While the angry tweets, therapeutic Instagram testimonials and fiery speeches may comfort their fans, these left-leaning celebrities are also inadvertently energizing the opposition.Energizing. There's that word. It came up in that big NYT interview with Donald Trump. The executive editor of the NYT, Dean Baquet, asserted that Trump had "energized" the people who attended that "alt-right convention in Washington this weekend" and asked Trump if he feels that he's "said things that energized them in particular." Trump accepted the word and simply said "I don’t want to energize the group.... and if they are energized I want to look into it and find out why."
But I'm thinking "energize" is a word that's having its day as an expression that works to create a sense that one person is responsible for what someone else does. A said X and B did Y. You couldn't say A caused Y, but you might say A energized B. It's vague, but it might feel incisive. And it's a way to tangle A up in demands to denounce B or explain why A didn't lead to Y. I'm going to keep my eye on this word. It might lull people into believing things are more connected and people are less autonomous than they really are.
Now, back to Amanda Hess, who took care to put "inadvertently" before her "energizing." The celebs are trying to reach people who, they assume, feel the way they do. But others can see it too, and they expose themselves to mockery. Rich, privileged folks can look pretty silly making a spectacle of their despair over the results of an election.
Conservative news outlets — most notably Breitbart News Network, the right-wing populist enclave — are perfecting the art of sapping Democratic stars’ name recognition and repurposing their words and actions into pro-Trump material....And it's not just Breitbart, it's also "nimble, often nameless online aggregators who quickly churn through popular culture and throw the most evocative stories to their readers, often without much commentary." Well, yeah, I know how that works. That's what much of the best of blogging does. But I say very short commentary can be great. Twitter is a testament to the fun of bouncing off of some news story.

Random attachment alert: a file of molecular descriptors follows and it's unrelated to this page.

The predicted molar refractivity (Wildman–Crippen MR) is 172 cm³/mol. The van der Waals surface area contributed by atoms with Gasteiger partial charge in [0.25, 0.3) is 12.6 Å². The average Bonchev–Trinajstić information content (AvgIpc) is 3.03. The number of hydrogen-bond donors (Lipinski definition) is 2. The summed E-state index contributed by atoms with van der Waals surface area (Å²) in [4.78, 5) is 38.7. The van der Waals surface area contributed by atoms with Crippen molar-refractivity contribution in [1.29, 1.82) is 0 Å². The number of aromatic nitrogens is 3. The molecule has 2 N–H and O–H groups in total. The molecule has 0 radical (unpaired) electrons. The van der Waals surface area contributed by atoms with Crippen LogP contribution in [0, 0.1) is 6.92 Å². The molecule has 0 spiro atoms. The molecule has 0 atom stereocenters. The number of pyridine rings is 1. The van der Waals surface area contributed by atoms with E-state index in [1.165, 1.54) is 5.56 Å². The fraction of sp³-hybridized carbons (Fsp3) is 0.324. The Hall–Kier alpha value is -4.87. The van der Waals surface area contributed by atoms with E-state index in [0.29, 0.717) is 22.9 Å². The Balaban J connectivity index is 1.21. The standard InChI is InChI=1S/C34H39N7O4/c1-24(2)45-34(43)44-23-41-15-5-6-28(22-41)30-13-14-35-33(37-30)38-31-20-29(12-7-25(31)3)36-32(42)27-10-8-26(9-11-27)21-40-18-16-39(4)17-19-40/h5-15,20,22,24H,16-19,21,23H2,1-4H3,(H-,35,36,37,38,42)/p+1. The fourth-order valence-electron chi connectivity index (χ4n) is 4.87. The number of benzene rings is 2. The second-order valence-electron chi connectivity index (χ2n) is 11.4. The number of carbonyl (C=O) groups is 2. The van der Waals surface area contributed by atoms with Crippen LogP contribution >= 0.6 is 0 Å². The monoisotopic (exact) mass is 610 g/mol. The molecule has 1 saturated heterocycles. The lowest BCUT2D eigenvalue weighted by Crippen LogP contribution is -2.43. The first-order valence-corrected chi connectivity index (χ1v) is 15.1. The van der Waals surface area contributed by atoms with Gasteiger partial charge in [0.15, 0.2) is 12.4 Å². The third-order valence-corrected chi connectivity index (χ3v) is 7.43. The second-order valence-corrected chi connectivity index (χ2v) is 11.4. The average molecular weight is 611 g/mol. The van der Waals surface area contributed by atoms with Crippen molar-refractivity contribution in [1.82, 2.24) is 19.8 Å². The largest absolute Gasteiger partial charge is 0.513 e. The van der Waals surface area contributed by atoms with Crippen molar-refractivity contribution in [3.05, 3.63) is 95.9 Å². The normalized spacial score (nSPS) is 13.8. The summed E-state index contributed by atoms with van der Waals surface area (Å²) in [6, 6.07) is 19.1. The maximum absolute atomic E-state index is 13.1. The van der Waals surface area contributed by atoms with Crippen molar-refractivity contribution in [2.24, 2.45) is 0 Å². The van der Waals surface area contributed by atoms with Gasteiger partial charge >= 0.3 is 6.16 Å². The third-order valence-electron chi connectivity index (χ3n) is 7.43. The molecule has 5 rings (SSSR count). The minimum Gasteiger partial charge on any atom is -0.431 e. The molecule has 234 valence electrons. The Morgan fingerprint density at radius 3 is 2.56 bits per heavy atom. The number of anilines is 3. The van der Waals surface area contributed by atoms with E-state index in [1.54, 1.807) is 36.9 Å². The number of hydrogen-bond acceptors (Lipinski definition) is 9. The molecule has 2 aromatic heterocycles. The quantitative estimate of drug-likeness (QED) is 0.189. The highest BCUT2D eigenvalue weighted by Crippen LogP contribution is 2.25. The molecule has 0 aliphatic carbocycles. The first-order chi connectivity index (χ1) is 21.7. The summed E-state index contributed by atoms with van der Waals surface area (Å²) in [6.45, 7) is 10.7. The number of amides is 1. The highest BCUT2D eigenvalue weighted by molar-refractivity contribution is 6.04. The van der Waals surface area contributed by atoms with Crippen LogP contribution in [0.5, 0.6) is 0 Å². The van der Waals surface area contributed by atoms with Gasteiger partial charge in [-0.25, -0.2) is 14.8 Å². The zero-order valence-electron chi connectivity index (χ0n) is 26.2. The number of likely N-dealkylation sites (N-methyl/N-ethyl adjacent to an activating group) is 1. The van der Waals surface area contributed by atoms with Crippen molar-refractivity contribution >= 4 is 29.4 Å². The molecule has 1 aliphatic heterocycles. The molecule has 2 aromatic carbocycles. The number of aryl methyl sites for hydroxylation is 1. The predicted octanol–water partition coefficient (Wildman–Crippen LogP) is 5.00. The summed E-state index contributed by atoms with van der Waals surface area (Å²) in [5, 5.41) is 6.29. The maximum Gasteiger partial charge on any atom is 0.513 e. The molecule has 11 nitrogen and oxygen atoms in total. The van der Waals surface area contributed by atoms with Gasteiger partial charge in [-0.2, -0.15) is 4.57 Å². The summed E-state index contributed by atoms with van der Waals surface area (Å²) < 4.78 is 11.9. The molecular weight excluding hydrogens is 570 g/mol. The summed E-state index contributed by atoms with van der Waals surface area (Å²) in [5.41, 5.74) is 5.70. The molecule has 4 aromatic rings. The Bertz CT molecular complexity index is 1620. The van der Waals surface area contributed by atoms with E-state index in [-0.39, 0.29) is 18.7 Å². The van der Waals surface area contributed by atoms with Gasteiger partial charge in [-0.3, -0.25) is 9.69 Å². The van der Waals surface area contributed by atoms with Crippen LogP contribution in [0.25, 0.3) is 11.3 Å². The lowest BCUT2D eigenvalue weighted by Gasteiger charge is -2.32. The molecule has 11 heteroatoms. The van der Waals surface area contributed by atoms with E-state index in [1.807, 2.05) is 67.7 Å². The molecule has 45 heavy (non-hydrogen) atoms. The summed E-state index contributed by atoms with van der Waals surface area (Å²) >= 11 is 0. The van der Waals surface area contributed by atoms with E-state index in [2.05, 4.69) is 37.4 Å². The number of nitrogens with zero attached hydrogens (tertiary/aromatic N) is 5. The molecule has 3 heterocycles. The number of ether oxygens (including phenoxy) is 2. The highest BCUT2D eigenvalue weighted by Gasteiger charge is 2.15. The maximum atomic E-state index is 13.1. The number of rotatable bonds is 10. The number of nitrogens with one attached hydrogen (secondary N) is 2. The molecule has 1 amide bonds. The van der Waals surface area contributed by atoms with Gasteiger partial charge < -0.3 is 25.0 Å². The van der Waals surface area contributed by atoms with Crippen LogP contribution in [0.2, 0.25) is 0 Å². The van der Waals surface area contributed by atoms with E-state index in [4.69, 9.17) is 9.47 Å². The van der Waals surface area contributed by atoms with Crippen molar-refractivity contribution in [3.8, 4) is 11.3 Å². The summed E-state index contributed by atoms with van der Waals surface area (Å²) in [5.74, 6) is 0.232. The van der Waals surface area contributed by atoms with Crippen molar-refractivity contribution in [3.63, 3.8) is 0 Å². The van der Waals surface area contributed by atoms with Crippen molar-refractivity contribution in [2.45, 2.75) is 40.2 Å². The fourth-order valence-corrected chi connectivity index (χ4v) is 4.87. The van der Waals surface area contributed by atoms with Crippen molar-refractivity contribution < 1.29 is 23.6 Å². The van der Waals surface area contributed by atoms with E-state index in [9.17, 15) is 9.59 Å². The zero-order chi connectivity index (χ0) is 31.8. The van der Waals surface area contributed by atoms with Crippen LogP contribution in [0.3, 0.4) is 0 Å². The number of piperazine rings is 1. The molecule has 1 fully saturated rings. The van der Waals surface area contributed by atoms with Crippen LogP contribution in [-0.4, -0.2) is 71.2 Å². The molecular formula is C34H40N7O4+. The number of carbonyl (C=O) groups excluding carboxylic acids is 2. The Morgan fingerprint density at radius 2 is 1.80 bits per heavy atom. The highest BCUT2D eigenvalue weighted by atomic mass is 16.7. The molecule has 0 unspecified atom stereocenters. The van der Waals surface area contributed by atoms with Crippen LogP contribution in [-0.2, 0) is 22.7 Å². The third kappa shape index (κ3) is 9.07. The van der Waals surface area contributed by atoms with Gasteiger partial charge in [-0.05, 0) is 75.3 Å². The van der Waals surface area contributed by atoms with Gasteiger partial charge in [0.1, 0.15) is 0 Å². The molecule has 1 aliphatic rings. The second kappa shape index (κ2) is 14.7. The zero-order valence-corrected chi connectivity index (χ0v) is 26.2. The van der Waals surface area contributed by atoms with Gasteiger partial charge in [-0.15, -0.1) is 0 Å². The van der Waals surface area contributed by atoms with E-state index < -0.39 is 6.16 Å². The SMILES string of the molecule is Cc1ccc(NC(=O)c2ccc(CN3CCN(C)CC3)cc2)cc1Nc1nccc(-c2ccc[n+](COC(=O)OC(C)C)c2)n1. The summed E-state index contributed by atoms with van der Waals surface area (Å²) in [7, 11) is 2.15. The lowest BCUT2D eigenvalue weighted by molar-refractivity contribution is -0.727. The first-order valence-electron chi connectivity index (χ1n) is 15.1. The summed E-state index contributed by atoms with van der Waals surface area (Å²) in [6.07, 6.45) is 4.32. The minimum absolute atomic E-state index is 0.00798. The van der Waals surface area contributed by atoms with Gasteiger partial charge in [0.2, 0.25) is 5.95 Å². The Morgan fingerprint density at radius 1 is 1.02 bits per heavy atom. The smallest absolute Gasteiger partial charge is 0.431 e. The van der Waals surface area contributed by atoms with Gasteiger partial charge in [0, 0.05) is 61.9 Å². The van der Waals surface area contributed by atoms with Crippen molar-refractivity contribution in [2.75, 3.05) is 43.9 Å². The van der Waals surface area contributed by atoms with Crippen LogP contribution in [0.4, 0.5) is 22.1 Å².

Hess seems most interested in Breitbart (presumably because Breitbart connects to Steve Bannon and that gets us to Trump). Hess calls attention to a Breitbart piece — which seized upon a Dunham Instagram — "'Grieving' Lena Dunham Seeks Answers in Arizona Wilderness After Trump Win."
Hess endeavors to make this ridicule of Dunham seem ominous. Considering Bannon's closeness to Trump, "calling attention to Ms. Dunham’s Jewish faith feels like a bone thrown to the site’s white nationalist readers." Okay, let's go to the Breitbart article and see that bone in person:
In a separate post on Wednesday, Dunham said she had spent days “grieving” over the “loss of our country and the woman who inspired us,” comparing her experience to that of the “shivah,” a Jewish mourning ritual.The NYT article doesn't give a link to the Breitbart article. I got that for you myself. I think it's a safe bet that the vast majority of NYT readers assumed that Breitbart gratuitously inserted a reminder that that Dunham is Jewish, but the article doesn't even say Dunham is Jewish. It just quotes an Instagram of hers describing her grieving over the election in terms of a Jewish ritual. You don't even have to be Jewish to decide to talk about 7 days as a good period of mourning after which you "emerge from darkness" and "create light." Making fun of Dunham's treating an election loss like a death in the family is pretty far from anti-Semitism, but see how it's close enough to energize an accusation of energizing?
Another Breitbart piece highlighted in Hess's article is “‘Depressed’ Robert De Niro: Trump Election Makes Me ‘Feel Like I Did After 9/11.’” Lefty celebrities are serving up darkly hilarious bilge that doesn't even need rewriting to be funny. If I'd noticed that one, I'd have just used the quote and identified the author. It wouldn't have needed any commentary at all. Just showing it to you would have been enough to carry the message that I thought it was terrible and terribly funny.
And Hess knows that:
The real ideological action is undertaken by the audience, whose members read between the lines of these culture pieces and then scribble in the margins.Scribble in the margins. That's you, dear commenters. So, say what you will. I'm energizing you. And believe me, I have been attacked repeatedly — even by some of my own colleagues — for the things you say in the forum I've created.